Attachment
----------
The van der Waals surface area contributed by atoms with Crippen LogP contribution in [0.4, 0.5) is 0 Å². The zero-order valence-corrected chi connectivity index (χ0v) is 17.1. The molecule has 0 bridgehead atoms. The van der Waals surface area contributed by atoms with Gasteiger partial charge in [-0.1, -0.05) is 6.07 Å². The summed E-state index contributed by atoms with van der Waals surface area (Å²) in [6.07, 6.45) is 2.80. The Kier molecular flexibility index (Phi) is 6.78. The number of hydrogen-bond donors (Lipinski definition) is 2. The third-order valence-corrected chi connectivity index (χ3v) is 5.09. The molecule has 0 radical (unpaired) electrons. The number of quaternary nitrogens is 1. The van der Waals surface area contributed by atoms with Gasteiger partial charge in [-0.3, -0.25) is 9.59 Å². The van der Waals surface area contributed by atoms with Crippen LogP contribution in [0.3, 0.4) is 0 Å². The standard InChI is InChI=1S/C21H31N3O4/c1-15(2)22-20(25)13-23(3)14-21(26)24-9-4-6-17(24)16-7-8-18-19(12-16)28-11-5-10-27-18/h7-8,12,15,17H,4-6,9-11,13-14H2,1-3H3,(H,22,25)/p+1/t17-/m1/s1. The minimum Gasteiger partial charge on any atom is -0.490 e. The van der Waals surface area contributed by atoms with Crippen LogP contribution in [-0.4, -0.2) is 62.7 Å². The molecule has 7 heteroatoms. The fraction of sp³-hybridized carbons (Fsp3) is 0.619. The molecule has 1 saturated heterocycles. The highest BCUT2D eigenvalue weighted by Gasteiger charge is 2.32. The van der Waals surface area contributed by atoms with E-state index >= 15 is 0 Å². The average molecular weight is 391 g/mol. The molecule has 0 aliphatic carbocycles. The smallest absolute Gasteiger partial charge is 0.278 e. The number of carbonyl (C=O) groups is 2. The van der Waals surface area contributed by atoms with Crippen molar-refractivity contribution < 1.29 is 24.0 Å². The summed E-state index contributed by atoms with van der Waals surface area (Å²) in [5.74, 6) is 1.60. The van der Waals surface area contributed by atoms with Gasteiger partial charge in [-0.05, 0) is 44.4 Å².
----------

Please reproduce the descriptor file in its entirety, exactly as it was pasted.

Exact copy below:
The van der Waals surface area contributed by atoms with Crippen LogP contribution in [0.4, 0.5) is 0 Å². The zero-order valence-corrected chi connectivity index (χ0v) is 17.1. The molecule has 0 bridgehead atoms. The van der Waals surface area contributed by atoms with Gasteiger partial charge in [-0.1, -0.05) is 6.07 Å². The summed E-state index contributed by atoms with van der Waals surface area (Å²) in [6.07, 6.45) is 2.80. The Kier molecular flexibility index (Phi) is 6.78. The number of hydrogen-bond donors (Lipinski definition) is 2. The third-order valence-corrected chi connectivity index (χ3v) is 5.09. The molecule has 0 radical (unpaired) electrons. The number of quaternary nitrogens is 1. The van der Waals surface area contributed by atoms with Gasteiger partial charge in [-0.3, -0.25) is 9.59 Å². The van der Waals surface area contributed by atoms with Crippen LogP contribution in [0.3, 0.4) is 0 Å². The standard InChI is InChI=1S/C21H31N3O4/c1-15(2)22-20(25)13-23(3)14-21(26)24-9-4-6-17(24)16-7-8-18-19(12-16)28-11-5-10-27-18/h7-8,12,15,17H,4-6,9-11,13-14H2,1-3H3,(H,22,25)/p+1/t17-/m1/s1. The minimum Gasteiger partial charge on any atom is -0.490 e. The van der Waals surface area contributed by atoms with Crippen LogP contribution in [-0.4, -0.2) is 62.7 Å². The molecule has 7 heteroatoms. The fraction of sp³-hybridized carbons (Fsp3) is 0.619. The molecule has 1 saturated heterocycles. The highest BCUT2D eigenvalue weighted by Gasteiger charge is 2.32. The van der Waals surface area contributed by atoms with E-state index >= 15 is 0 Å². The average molecular weight is 391 g/mol. The molecule has 0 aliphatic carbocycles. The smallest absolute Gasteiger partial charge is 0.278 e. The number of carbonyl (C=O) groups is 2. The van der Waals surface area contributed by atoms with Crippen molar-refractivity contribution < 1.29 is 24.0 Å². The summed E-state index contributed by atoms with van der Waals surface area (Å²) in [5.74, 6) is 1.60. The van der Waals surface area contributed by atoms with Gasteiger partial charge in [-0.05, 0) is 44.4 Å².